COLIN DRURY: AV? Abandoning their vocation is it?

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DEFINITION of referendum?

A government shirking its responsibility.

This is my conclusion as the two great debates of our time come to a head tomorrow: should British elections be run using the Alternative Vote system? And does anyone – proper people, I mean, rather than politicians and soap-box superstars – really care?

I cannot bring myself to be concerned with a vote about the way we vote – other than to ask don’t we pay MPs and ministers to make these decisions for us?

Isn’t it their jobs to do the research, hold the inquiries, debate the issues and, in so doing, find the best solutions and come up with a best democratic system for Britain?

Isn’t that why they exist?

Isn’t that why we accept them buying plasma screens and duck houses with our money?

So why, instead, are they asking us to do it for them?

Why are they giving a say to, for example, that bloke in the pub who you wouldn’t expect to spell his own name correctly?

Why are they giving one to me?

I can’t be trusted to get it right. I haven’t a Scooby-Doo what the best voting system is. Why would I?

I have other stuff on my mind - deadlines worries, money issues, why my pot plants appear to be wilting already.

The government doesn’t ask us to vote on other issues - why is it on this one?

As long as I have a vote, once in a while, I’m happy.

More than happy, in fact, because even then I hardly use it.

Yeah, I know I know. People died for my right to cast my X (or in the future, possibly, my 1, 2, 3), but voting with your feet and staying away is just as pure a form of democracy as voting for the monkey in the red tie or monkey in the blue.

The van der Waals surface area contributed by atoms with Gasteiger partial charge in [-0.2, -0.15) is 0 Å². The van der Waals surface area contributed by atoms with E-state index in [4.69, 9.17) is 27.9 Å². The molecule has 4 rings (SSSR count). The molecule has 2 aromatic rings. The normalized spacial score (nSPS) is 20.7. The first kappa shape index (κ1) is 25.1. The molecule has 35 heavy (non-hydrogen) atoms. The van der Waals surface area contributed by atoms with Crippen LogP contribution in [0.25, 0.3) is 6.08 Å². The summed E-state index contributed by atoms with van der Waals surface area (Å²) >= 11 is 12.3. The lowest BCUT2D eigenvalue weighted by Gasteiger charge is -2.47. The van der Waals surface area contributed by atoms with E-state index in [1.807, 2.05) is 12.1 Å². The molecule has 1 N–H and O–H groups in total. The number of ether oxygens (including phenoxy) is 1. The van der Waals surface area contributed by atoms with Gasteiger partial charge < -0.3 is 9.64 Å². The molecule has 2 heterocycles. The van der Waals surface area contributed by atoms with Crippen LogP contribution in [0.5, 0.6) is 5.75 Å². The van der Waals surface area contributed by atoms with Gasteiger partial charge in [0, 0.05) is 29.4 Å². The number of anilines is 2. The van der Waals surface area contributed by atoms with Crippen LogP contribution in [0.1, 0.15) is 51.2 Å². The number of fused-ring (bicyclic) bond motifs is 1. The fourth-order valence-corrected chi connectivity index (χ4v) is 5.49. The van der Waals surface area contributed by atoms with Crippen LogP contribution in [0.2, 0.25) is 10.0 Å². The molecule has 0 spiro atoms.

Or, in my ward, the monkey in the yellow, or the monkey in the green who keeps pushing paper leaflets through my door calling for an end to profligate waste.

Aye, and it’s not like I’m alone in staying away. Voter turn out at this year’s local elections is expected to be about 30 per cent - and that’s a bumper year because there’s also the AV question being decided.

But that still means 70 per cent of us, when the leaflets have all been dropped, when the door-knockers have finished destroying the peace, will essentially look at what’s on offer – and say meh.

Why? Because those people – like me – simply don’t believe changing a ward councillor – or even a council, or perhaps even a voting system – makes any difference to anything much at all.

Councils don’t run public transport, they barely have a say in education or policing, and they’re dictated to by officials on health and social issues. Even on things they can make their own decisions on – bin collections, perhaps – they are constrained by party loyalties.

Councillors may have good intentions but they are rarely allowed to make good decisions. They are the tools of central Government and their own civil servants; existing essentially to legitimise change, not create it.

Will changing to an AV system for British elections change the limited power of local people?

Not likely. Even I know that.

Ever get the feeling the wrong question might be being asked?